Disrupt first, think later: Deliveroo invents the food court


The Deliveroo Food Market in Singapore. Source: Deliveroo.

Food delivery giant Deliveroo has gone full circle, launching a dine-in food market in Singapore. But don’t worry, the dining experience now involves even less human contact.

Launched last week, the Deliveroo Food Market is a 40-seater eat-in space, with 10 kitchens housing seven restaurant operators, and 11 ‘dining concepts’ up for grabs.

Diners order their meal using touch-screen kiosks, and enter their names for reference. The status of the order appears on a display, and when the meal is ready, it’s placed in one of 12 ‘digital cubbies’ for diners to collect.


Source: Deliveroo.

The tech aspect of the experience is focused on “making the order and pickup process much more efficient for both customers and restaurants”, Siddharth Shanker, general manager of Deliveroo Singapore, said in a statement.

“As a company, we are all about food and believe in investing in the latest technology to provide the best experience for all customers, whether they choose to dine in or have food delivered to their doorsteps.”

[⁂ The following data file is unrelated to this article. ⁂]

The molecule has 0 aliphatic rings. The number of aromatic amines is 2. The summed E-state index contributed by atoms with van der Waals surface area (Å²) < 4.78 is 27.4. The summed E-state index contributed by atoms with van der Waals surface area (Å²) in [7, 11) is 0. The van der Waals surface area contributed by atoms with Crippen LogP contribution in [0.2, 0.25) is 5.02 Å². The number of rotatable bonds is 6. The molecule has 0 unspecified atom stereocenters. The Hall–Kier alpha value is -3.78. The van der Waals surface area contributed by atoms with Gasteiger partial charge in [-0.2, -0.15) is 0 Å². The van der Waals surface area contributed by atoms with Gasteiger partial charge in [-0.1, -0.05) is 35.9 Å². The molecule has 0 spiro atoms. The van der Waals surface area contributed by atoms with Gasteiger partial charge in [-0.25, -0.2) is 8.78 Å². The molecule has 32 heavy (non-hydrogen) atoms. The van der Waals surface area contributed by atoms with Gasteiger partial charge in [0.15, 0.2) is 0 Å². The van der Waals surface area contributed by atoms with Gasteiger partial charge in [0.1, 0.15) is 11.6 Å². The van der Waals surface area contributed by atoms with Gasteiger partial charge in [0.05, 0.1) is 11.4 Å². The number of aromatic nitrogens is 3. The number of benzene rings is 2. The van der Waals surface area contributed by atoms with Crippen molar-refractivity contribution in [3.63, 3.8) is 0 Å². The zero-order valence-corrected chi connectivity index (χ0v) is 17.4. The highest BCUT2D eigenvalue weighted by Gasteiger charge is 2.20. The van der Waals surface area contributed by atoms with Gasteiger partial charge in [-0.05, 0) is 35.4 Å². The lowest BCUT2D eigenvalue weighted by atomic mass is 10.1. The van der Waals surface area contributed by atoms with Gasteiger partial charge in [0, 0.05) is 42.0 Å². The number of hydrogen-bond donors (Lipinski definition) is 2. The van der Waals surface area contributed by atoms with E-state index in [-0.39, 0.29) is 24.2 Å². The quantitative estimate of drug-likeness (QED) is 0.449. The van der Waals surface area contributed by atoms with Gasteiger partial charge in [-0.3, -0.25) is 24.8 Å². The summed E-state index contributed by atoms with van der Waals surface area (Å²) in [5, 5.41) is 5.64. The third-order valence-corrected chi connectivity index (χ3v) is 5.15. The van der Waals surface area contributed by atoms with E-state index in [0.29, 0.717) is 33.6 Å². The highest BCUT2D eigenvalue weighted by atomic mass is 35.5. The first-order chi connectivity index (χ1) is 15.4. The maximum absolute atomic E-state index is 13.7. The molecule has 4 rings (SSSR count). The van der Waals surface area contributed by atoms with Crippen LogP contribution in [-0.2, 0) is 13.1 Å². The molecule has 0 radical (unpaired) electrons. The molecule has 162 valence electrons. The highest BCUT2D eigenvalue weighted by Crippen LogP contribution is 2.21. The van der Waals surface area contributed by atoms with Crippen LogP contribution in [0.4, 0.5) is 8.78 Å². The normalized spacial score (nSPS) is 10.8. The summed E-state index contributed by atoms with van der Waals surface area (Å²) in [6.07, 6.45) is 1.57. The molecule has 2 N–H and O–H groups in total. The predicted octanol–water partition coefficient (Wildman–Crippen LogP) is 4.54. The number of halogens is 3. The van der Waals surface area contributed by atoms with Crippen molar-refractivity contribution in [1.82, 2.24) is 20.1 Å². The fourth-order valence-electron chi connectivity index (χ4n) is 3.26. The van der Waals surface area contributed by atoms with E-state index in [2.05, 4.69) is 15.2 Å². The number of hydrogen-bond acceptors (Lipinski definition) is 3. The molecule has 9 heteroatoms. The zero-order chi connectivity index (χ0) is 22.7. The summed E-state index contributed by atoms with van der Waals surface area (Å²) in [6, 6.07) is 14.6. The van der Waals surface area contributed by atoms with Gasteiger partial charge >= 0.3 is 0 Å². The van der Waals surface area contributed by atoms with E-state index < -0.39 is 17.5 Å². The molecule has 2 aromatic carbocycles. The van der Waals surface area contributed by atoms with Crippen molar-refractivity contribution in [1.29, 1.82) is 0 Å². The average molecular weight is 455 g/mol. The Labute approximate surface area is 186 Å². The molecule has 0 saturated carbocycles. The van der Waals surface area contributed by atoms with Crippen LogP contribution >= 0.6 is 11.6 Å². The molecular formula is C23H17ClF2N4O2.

Collection from a ‘digital cubby’. Source: Deliveroo.

The new food market is the third iteration of Deliveroo’s Editions concept in Singapore.

In October 2017, the startup launched its first Editions shared ‘super kitchen’ space, allowing partner restaurants to cater to more online orders and to achieve wider reach.

A second, larger kitchen opened in April 2018, with a ‘click-and-collect’ option, and limited dine-in space.

At that time, Deliveroo founder and chief Will Shu said the sites bring “exciting and often totally unique restaurant brands to new local areas”.

The kitchens allow restaurants to expand into new areas without having to have their own premises, he said.

“We want to support new and interesting restaurant brands while making sure people have access to the food they want, whenever and wherever they want it,” Shu added.

“Our super kitchens give restaurant partners new revenue streams, bring new foods to customers’ neighbourhoods and increase the earning potential for riders.”

However, the latest space is the first to focus on dining in, and while diners can still order from the Food Market, it appears to remove part of the role of the gig-economy delivery riders that underpin the business model.

In Australia, Deliveroo launched its Marketplace+ platform in September last year, allowing businesses to use their own drivers, in a bid to stand out against its competitors.

In November, the meal delivery startup announced it was launching 16 new delivery zones in Australia, including entering Hobart, Newcastle and Cairns for the first time.

While Deliveroo is also bolstering its position in Sydney and Melbourne, there’s no word as of yet whether Australia will get its very own interaction-free dining-out experience.

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